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First a simple definition. We say that a point $x$ is a local strict maximun (LSM) of $f$, if there exists a $\delta > 0$ such that $$ 0 < |x-y| < \delta \implies f(y) \lt f(x). $$ One can prove, using the Baire Category Theorem, that there exist continuous functions $$ f:\mathbb{R} \to \mathbb{R} $$ such that the set of LSM points of $f$ is a dense subset of $\mathbb{R}$. But can I find an explicit example of such a function?

Here is a proof of the existence of such functions: V. Drobot, M. Morayne Continuous Functions with a Dense Set of Proper Local Maxima, The American Mathematical Monthly, Vol. 92, No. 3 (March, 1985), pp. 209–211, MR786345.

An additional function, a function such that the LSM it´s just $$ \left\{ {\frac{1} {n}} \right\} \cup \left\{ 0 \right\} $$ without using the example of the rationals, I ask this , because in the paper says that it´s trivial to construct a function such that has this set, as LSM. But I can´t see it xD

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This was an exercise in a class I took as an undergrad in Budapest - in particular, we were to determine if we could construct a function that had a strict local max at every rational. And you can - I encourage you to try it. Use dominated convergence or Monotone convergence lots, and do it inductively. Is this a good start? – mixedmath Oct 5 '11 at 23:43
Ok , I´ll try , thanks =)! – August Oct 5 '11 at 23:49
For your follow up question: just use e.g. $(x-\frac{1}{n+1})\cdot(x-\frac{1}{n})$ on the interval $[\frac{1}{n+1},\frac1n]$ and paste these functions together. – t.b. Oct 5 '11 at 23:58
@t.b., that doesn't seem to yield a strict maximum at 0. Subtracting something like $x^3/9$ everywhere should fix that, though. – Henning Makholm Oct 6 '11 at 0:34
@Henning: Yes, that's right. Sorry about that slight glitch. Maybe it's easier to scale the functions in such a way as to have derivative $\pm2$ at the endpoints and subtract $x$. – t.b. Oct 6 '11 at 0:40
up vote 0 down vote accepted

The following is not really an answer (which is given in t.b.'s 2nd contribution to the comments to your question), but rather it gives some results that are of related interest.

It is even possible to define an everywhere (finitely) differentiable function $g$ that has any specified countable set as the set on which $g$ has strict local maxima. See Blazek/Borák/Malý [1] (freely available on the internet) and Katznelson/Stromberg [2] for very detailed constructions of such functions. Of course, this can't happen if the function is $C^1$ on any interval, so any such function is an example of an everywhere differentiable function whose derivative has a dense set of discontinuities. Curiously, in the Baire category sense, most everywhere (finitely) differentiable functions on a specified interval have strict local maxima on a (countably) dense subset of that interval and strict local minima on a (countably) dense subset of that interval. See Weil [3] for the details. This is strengthened in Weil [4], where it is shown that most bounded derivatives on $[0,1]$ are discontinuous on a set whose relative complement has Lebesgue measure zero. (Note that this is stronger than is needed for the derivative to not be Riemann integrable on any subinterval of $[0,1],$ since for this we only need the discontinuities to have positive measure on every subinterval.) In contrast to this, recall that every derivative is continuous on the complement of a first category set, since every derivative is a Baire $1$ function. In Bruckner/Petruska [5] (Theorem 2.4) this result for most bounded derivatives on $[0,1]$ is strengthened to "on a set whose relative complement has $\mu$-measure zero" for any specified finite Borel measure $\mu,$ and in Kirchheim [6] (Theorem 2) this result for most bounded derivatives on $[0,1]$ is strengthened to "on a set whose relative complement has Hausdorff $h$-measure zero" for any specified Hausdorff measure function $h.$ Note that these last results give an abundance of examples such that $[0,1] = A \cup B$, where $A$ is about as small as you can ever desire from a measure standpoint and $B$ is as large as possible from a Baire category standpoint. Simply take any Baire typical bounded everywhere differentiable function $f$ and let $A = C(f)$ be the continuity set of $f'$ and let $B = D(f)$ be the discontinuity set of $f'$. And, of course, by using a countable union of appropriate translations of any such decomposition of $[0,1]$, we get an analogous decomposition for $\mathbb R.$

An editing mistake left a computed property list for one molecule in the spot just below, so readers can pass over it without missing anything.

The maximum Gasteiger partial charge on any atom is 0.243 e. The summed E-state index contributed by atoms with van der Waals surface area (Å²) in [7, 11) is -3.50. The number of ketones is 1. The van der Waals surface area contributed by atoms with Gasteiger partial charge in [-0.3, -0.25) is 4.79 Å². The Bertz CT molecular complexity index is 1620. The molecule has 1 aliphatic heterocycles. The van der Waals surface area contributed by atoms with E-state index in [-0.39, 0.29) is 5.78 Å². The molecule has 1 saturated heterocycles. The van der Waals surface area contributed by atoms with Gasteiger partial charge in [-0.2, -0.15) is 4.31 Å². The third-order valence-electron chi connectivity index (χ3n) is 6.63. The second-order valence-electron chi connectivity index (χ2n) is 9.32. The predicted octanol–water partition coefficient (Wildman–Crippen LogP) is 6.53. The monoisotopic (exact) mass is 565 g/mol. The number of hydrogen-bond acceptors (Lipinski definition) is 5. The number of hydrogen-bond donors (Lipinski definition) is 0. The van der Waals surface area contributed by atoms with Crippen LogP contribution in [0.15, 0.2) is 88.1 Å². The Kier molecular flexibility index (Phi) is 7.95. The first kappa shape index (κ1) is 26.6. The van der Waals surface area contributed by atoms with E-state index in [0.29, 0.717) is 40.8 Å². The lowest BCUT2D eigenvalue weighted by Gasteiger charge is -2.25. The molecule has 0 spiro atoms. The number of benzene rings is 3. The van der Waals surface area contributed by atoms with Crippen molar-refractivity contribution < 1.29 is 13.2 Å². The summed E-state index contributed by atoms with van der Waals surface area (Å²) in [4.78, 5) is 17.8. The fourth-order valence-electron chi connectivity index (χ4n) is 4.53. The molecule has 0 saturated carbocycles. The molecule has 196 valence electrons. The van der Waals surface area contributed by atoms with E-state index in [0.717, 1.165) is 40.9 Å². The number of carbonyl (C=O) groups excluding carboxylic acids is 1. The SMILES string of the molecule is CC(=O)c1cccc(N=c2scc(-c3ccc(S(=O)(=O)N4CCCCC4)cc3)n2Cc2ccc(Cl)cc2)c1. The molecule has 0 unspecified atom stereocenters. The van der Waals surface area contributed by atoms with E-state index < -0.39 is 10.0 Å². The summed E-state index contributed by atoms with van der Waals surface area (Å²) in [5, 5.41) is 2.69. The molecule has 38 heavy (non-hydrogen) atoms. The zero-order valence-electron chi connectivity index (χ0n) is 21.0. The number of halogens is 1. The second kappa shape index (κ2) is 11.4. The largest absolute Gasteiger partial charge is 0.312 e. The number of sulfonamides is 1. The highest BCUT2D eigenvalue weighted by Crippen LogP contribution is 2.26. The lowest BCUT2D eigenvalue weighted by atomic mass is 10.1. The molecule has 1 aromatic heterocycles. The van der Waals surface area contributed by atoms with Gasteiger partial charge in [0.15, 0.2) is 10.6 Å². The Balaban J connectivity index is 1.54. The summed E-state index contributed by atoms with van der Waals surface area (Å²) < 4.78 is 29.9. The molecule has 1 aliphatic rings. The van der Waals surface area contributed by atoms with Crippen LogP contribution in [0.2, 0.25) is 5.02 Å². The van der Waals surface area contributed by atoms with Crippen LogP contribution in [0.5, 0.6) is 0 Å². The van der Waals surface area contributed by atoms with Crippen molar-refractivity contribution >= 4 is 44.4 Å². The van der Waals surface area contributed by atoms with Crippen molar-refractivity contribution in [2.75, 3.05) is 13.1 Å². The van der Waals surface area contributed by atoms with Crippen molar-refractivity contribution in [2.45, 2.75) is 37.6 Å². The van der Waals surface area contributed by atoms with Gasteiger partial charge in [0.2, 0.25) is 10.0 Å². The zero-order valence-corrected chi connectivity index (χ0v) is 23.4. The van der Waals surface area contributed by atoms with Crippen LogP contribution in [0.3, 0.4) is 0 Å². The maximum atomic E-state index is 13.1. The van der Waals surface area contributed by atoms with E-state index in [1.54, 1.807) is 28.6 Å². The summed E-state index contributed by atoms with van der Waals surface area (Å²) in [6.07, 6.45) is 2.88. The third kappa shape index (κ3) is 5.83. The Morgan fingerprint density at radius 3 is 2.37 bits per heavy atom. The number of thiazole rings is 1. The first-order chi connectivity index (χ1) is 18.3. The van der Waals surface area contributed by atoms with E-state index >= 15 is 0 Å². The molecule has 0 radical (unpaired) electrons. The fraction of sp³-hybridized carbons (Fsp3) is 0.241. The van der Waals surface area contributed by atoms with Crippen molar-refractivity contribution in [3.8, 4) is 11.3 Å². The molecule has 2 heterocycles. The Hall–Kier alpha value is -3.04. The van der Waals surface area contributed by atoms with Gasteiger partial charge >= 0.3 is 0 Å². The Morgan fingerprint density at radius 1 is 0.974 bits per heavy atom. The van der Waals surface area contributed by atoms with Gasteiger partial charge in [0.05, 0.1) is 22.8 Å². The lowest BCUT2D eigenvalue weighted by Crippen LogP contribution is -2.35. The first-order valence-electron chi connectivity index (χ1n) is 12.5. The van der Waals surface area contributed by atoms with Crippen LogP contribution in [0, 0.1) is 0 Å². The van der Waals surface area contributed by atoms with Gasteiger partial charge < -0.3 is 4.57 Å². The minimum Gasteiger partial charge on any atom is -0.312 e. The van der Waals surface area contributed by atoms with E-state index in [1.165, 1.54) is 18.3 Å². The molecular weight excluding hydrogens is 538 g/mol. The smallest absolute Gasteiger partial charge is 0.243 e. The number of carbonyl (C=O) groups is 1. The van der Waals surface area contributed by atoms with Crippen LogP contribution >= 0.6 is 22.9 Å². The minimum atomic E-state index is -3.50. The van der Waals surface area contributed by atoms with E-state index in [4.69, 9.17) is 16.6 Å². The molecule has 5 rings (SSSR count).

[1] Jiri Blazek, Emil Borák, and Jan Malý, On Köpcke and Pompeiu functions, Casopis Pro Pestování Matematiky 103 (1978), 53-61.

[2] Yitzhak Katznelson and Karl Robert Stromberg, Everywhere differentiable, nowhere monotone, functions, American Mathematical Monthly 81 (1974), 349-354.

[3] Clifford Edward Weil, On nowhere monotone functions, Proceedings of the American Mathematical Society 56 (1976), 388-389.

[4] Clifford Edward Weil, The space of bounded derivatives, Real Analysis Exchange 3 (1977-78), 38-41.

[5] Andrew Michael Bruckner and György Petruska, Some typical results on bounded Baire $1$ functions, Acta Mathematica Hungarica 43 (1984), 325-333.

[6] Bernd Kirchheim, Some further typical results on bounded Baire one functions, Acta Mathematica Hungarica 62 (1993), 119-129.

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